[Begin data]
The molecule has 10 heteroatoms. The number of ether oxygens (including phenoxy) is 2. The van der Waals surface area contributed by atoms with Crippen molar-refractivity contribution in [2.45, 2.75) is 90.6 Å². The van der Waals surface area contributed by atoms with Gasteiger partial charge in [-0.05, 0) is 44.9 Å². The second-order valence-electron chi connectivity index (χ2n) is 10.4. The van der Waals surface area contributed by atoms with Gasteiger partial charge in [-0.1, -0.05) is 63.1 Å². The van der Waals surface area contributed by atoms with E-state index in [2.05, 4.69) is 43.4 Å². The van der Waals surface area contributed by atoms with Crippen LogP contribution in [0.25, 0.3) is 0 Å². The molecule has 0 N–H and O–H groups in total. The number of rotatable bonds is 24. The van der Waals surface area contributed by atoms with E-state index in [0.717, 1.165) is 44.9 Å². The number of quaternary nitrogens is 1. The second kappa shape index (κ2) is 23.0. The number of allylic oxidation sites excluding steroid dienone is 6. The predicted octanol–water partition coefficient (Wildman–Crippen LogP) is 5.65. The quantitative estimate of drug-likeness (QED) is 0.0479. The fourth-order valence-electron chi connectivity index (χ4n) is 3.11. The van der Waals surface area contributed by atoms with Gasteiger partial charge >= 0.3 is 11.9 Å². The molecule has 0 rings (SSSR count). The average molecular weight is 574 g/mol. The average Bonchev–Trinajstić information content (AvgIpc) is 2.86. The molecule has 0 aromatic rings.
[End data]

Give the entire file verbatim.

The molecule has 10 heteroatoms. The number of ether oxygens (including phenoxy) is 2. The van der Waals surface area contributed by atoms with Crippen molar-refractivity contribution in [2.45, 2.75) is 90.6 Å². The van der Waals surface area contributed by atoms with Gasteiger partial charge in [-0.05, 0) is 44.9 Å². The second-order valence-electron chi connectivity index (χ2n) is 10.4. The van der Waals surface area contributed by atoms with Gasteiger partial charge in [-0.1, -0.05) is 63.1 Å². The van der Waals surface area contributed by atoms with E-state index in [2.05, 4.69) is 43.4 Å². The van der Waals surface area contributed by atoms with Crippen LogP contribution in [0.25, 0.3) is 0 Å². The molecule has 0 N–H and O–H groups in total. The number of rotatable bonds is 24. The van der Waals surface area contributed by atoms with E-state index in [0.717, 1.165) is 44.9 Å². The number of quaternary nitrogens is 1. The second kappa shape index (κ2) is 23.0. The number of allylic oxidation sites excluding steroid dienone is 6. The predicted octanol–water partition coefficient (Wildman–Crippen LogP) is 5.65. The quantitative estimate of drug-likeness (QED) is 0.0479. The fourth-order valence-electron chi connectivity index (χ4n) is 3.11. The van der Waals surface area contributed by atoms with Gasteiger partial charge >= 0.3 is 11.9 Å². The molecule has 0 rings (SSSR count). The average molecular weight is 574 g/mol. The average Bonchev–Trinajstić information content (AvgIpc) is 2.86. The molecule has 0 aromatic rings.